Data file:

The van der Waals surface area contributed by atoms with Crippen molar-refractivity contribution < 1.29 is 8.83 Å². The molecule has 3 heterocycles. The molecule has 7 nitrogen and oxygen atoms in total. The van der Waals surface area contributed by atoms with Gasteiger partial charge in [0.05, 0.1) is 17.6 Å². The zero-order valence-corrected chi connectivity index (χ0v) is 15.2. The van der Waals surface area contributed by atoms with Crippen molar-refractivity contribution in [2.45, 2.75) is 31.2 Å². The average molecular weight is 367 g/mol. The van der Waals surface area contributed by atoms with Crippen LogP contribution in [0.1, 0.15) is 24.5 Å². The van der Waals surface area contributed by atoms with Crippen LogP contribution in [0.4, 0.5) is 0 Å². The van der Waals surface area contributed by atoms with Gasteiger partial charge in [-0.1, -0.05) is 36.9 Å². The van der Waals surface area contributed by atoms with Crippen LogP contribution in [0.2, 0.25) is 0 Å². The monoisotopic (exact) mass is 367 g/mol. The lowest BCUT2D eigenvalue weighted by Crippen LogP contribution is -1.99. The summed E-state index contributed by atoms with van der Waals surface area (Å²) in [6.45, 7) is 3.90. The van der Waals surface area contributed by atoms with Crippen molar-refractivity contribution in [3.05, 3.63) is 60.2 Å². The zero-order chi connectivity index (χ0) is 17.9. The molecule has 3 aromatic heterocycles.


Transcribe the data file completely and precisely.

The van der Waals surface area contributed by atoms with Crippen molar-refractivity contribution < 1.29 is 8.83 Å². The molecule has 3 heterocycles. The molecule has 7 nitrogen and oxygen atoms in total. The van der Waals surface area contributed by atoms with Gasteiger partial charge in [0.05, 0.1) is 17.6 Å². The zero-order valence-corrected chi connectivity index (χ0v) is 15.2. The van der Waals surface area contributed by atoms with Crippen molar-refractivity contribution in [2.45, 2.75) is 31.2 Å². The average molecular weight is 367 g/mol. The van der Waals surface area contributed by atoms with Crippen LogP contribution in [0.1, 0.15) is 24.5 Å². The van der Waals surface area contributed by atoms with Crippen LogP contribution in [0.4, 0.5) is 0 Å². The van der Waals surface area contributed by atoms with Gasteiger partial charge in [-0.1, -0.05) is 36.9 Å². The van der Waals surface area contributed by atoms with Crippen LogP contribution in [0.2, 0.25) is 0 Å². The monoisotopic (exact) mass is 367 g/mol. The lowest BCUT2D eigenvalue weighted by Crippen LogP contribution is -1.99. The summed E-state index contributed by atoms with van der Waals surface area (Å²) in [6.45, 7) is 3.90. The van der Waals surface area contributed by atoms with Crippen molar-refractivity contribution in [3.05, 3.63) is 60.2 Å². The zero-order chi connectivity index (χ0) is 17.9. The molecule has 3 aromatic heterocycles.